Stumped using if() and date math

(Corey Panno) #1

Hi all,

I can’t figure out where I am going wrong. I have a simple need: I want to set a Flags color for all notes with $EndDate set. Notes must for True for the following:

  • based on Prototype “p-Project”
  • are not True for user attribute $IsDone
  • do not have $EndDate set

The Edict for the p-Project prototype note is:

if ($Prototype=="p-Project" & !$IsDone & $EndDate!="never")
		if ($EndDate-date(today)>=3) {Flags="blue"} else
			if ($EndDate-date(today)>=1) {Flags="green"} else
				if ($EndDate-date(today)==0) {Flags="black"} else
					if($EndDate-date(today)<0) {Flags="red"}
	} else {Flags=""};

Using an Agent to test results, I get the following:


What am I not seeing or doing?

Thank you.


[edit: by mod to clarify code]

(Corey Panno) #2

Staring at it some more, I do see that my if ($EndDate-date(today)>=1) {Flags=“green”}
will knock out my blue flags - I have to fix that, but still do not see why the rest do not flag according to the results

(Mark Anderson) #3

OK, I tidied up the code a bit (though I don’t think that’s the real issue):

var dateDiff;
if ($Prototype=="p-Project" & !$IsDone & $EndDate!="never"){
   if (dateDiff>=3) {
   } else {
      if (dateDiff<3 & dateDiff>0) {
      } else {
         if (dateDiff==0) {
         } else {
            if(dateDiff<0) {
} else {

I get:


It also shows that your code looks to be graduating positive difference values but your test data is for negative values. Anyway, as shown above the code seems to work. The whitespace/indenting is only for clarity. Do note I’ve added the $-prefix for attribute references, e.g. $Flags. Your old-style usage of Flags (just the attribute name) is now deprecated and is supported only on a legacy basis.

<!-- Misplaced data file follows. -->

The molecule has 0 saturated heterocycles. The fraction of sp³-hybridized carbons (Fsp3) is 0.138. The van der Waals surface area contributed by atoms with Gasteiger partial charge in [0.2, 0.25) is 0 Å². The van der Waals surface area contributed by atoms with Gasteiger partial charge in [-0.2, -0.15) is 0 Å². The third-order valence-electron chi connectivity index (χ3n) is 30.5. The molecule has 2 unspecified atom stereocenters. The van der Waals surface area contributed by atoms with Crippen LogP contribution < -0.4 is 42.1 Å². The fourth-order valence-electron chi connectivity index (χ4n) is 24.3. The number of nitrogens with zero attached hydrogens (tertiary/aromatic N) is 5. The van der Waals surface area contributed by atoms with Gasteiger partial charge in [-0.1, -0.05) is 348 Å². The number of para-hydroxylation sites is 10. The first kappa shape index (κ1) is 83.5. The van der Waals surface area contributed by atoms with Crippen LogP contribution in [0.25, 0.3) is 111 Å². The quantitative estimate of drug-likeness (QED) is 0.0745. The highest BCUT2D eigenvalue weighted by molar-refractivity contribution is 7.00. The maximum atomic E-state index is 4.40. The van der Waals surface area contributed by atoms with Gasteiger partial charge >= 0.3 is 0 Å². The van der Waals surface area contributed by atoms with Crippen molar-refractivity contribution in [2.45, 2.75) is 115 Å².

Anyway, I hope that helps.

(Corey Panno) #4

Thank you Mark - very much appreciated . For the fix and especially for all that I now understand from your coding for the solution. This really helpful.

(eastgate) #5

Suggestion: do this action first as either a rule or an agent:

Query: $Prototype==“p-Project” & !$IsDone & $EndDate!=“never”

Action: (your action, though no need for the outer test)

One reason to move the outer test to an agent is that you’ll know whether the agent is finding the notes you expect. If all notes fail to match the outer if() in your action, then $Flags will never be changed

Suggestion: since the edict is inherited from p-Project, you probably don’t need to test the prototype.

(eastgate) #6

Also, whenever you find yourself with deeply nested or complicated if() statements, it’s good to ask whether the task might be simpler if you used some additional agents, or stored some intermediate results.

This is a stylistic or aesthetic preference, but it’s hard to understand nested if() statements at a glance, and easy to cause headaches by forgetting a closing brace.

(Corey Panno) #7

Thanks, Mark. Now that you point it out, I recall seeing this approach in my early getting started reading. I’ll circle back to read how to do it.